The Cape eagle-owl (Bubo capensis) is a species of owl in the family Strigidae. It is one several large species of the eagle-owl genus, Bubo.
The Cape eagle-owl is nocturnal, roosting by day. They roost at Safari in our large blue gum trees. Often a male and female can be found roosting together, especially just before the breeding season.
The predominant prey for the species is mammals. These can range in size from shrews and small rodents to animals the size of hares which are heavier than the birds themselves. Other important prey can include other birds, up to the size of francolins and hamerkops. Opportunistically, the Cape eagle-owl will supplement its diet with reptiles, frogs, scorpions, crabs and large insects. Mole rats are locally often a favorite prey item and 1 to 3 mole rats can be taken each night during the breeding season. A pair with half-grown chicks requires about 600–750 g (1.32–1.65 lb) per night. Hunts are from prominent perches, with the owl gliding in descending flight after prey and killing them with their powerful talons or bill.These territorial owls may exist in close proximity where populations are dense, occurring at 2.5 km2 (2,500,000 m2). The male advertises the territory by calling, with duets being rare in this species. During courtship, the male bows and hoots in front of the upright, silent female.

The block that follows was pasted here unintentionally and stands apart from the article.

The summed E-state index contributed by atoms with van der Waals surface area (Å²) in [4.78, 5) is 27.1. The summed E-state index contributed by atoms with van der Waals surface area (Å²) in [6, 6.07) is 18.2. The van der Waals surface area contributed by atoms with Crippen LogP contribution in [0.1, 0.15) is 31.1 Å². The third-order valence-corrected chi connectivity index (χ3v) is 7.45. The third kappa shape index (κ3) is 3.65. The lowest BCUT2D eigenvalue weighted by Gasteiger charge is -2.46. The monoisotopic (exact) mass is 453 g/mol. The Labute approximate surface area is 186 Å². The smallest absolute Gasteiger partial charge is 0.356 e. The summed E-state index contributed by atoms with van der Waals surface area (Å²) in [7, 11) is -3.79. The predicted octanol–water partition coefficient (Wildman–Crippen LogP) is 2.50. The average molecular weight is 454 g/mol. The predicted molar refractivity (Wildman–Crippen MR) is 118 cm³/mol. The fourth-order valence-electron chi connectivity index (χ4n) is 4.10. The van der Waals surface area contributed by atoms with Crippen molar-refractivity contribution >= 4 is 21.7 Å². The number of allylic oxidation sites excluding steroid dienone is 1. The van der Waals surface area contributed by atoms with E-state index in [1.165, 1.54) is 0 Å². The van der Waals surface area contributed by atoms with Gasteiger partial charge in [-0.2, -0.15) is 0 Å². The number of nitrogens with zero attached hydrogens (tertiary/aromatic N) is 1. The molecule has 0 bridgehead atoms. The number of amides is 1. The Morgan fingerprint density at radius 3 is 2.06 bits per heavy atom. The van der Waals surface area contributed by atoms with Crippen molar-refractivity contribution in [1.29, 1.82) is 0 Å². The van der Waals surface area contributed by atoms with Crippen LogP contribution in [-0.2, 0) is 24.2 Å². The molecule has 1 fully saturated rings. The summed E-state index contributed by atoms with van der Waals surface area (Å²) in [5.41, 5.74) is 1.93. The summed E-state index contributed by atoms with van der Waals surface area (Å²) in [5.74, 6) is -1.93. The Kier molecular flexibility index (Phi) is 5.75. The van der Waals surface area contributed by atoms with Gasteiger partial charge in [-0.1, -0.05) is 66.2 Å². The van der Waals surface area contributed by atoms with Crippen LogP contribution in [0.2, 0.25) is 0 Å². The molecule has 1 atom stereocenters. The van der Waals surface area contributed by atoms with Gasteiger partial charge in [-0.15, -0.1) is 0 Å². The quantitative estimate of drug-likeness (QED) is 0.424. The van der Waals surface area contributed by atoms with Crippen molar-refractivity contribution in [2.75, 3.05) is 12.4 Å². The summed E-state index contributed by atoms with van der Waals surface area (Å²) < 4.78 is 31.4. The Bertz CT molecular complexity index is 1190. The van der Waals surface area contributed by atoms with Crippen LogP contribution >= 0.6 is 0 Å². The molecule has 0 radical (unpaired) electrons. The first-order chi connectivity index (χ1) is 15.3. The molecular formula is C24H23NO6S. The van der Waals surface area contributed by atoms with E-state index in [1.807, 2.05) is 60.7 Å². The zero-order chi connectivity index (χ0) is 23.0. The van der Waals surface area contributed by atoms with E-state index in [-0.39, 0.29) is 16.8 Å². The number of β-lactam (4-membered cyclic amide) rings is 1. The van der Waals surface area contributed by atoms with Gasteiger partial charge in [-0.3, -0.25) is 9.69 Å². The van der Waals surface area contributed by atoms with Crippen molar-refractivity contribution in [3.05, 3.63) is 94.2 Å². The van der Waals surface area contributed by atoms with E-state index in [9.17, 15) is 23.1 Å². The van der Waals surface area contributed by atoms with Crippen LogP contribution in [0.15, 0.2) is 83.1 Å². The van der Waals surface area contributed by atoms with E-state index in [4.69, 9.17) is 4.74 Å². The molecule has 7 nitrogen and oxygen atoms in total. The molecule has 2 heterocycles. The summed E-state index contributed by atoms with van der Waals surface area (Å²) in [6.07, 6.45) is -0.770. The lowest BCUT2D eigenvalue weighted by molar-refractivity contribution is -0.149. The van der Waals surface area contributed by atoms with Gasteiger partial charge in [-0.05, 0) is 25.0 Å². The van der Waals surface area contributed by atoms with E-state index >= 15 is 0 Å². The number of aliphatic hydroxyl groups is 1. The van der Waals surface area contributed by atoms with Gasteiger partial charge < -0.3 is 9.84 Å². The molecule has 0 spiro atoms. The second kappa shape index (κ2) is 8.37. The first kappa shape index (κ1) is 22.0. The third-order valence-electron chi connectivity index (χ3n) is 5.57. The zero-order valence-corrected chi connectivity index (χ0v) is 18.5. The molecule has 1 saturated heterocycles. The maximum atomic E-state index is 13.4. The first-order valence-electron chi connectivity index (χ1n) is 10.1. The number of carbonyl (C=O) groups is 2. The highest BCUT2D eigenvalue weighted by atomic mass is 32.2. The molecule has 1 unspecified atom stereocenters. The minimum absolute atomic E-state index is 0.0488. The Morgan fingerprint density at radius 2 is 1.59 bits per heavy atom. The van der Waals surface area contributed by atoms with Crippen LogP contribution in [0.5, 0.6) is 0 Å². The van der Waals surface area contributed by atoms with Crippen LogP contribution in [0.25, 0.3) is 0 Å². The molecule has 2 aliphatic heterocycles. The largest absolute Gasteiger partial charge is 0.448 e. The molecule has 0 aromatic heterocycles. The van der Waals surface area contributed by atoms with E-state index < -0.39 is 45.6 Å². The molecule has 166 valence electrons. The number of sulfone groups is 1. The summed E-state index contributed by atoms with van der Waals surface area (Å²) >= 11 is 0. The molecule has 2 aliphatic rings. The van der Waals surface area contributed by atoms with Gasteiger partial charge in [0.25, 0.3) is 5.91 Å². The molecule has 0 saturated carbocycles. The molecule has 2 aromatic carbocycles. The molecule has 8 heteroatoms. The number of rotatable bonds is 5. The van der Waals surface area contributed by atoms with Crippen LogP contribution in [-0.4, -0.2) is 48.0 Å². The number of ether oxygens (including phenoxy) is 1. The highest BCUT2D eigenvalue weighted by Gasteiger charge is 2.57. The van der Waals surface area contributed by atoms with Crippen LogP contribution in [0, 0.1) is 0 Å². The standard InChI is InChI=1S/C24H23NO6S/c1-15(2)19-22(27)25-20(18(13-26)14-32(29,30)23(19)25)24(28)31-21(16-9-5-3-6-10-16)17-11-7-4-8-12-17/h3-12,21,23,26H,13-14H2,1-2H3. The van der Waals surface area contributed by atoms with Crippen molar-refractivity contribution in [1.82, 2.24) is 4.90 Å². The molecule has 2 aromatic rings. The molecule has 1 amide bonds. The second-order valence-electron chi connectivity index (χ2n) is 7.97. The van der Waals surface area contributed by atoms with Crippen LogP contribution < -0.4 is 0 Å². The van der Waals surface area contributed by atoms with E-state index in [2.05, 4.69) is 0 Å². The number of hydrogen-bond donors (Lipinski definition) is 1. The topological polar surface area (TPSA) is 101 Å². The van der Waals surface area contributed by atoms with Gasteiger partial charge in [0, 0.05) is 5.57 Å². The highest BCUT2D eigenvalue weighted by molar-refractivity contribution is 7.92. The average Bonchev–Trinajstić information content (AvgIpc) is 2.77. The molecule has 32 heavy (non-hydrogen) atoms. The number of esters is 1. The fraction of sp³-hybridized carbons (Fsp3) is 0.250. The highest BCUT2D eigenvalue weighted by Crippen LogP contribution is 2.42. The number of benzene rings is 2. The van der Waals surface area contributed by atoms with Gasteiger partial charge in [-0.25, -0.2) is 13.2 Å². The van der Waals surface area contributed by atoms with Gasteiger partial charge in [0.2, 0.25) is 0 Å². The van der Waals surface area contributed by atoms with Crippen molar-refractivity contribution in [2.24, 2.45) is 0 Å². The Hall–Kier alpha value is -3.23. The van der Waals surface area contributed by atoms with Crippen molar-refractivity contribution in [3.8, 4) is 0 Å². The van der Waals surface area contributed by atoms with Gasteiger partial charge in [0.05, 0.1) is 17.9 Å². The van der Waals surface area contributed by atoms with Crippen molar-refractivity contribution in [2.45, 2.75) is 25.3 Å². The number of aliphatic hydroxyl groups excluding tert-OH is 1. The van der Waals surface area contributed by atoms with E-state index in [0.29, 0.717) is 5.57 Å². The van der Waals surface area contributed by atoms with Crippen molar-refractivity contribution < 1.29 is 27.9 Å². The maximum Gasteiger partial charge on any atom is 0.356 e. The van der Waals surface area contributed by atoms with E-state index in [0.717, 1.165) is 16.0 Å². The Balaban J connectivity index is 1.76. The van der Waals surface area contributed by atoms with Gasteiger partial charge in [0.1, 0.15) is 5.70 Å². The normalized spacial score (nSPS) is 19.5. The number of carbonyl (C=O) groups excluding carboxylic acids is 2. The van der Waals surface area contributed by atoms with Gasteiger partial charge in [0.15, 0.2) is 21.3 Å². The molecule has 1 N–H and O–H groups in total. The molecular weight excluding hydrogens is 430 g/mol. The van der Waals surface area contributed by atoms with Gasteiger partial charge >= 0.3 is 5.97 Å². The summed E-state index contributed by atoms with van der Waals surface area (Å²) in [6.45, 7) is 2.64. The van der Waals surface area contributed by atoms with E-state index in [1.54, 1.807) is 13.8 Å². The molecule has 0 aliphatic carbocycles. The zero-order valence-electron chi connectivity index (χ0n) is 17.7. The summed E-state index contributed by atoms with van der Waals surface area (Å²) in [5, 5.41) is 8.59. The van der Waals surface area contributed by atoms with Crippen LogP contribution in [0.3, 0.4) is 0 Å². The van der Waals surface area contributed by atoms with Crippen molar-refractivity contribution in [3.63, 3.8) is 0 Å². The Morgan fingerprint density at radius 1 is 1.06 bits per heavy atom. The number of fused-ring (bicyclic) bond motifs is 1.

Normally the Cape eagle-owl breeds every year, but may breed in alternate years. Usually 2 (rare 1 or 3) white eggs are laid, measuring 5.2–5.7 cm (2.0–2.2 in) x 4.3–4.8 cm (1.7–1.9 in) and weighing 62 g (2.2 oz), at 2 day intervals. The female incubates for 34 to 38 days, while the male feeds her. The young hatch at intervals of up to 4 days. New hatchlings weigh 42–51 g (1.5–1.8 oz), then weigh 500 g (1.1 lb) at 20 days and are nearly adult size by 40 days. The female broods the chicks, feeding them with small piece of meat brought by the males. At 11–13 days old, the chicks sprout buff down from the mesoptile plumage. Although at times of plenty, all chicks may survive, usually the second, smaller chick dies from starvation. By 17 days, the female occasionally leaves the nest but still roosts near the young. By 3 to 4 weeks, the mother stops coming to the nest but still roosts with the young. If the nesting site permits, the young start walking away from the nest at around 45 days old and can fly well by 70–77 days. The young are cared for a total of 6 months and reach sexual maturity the following year.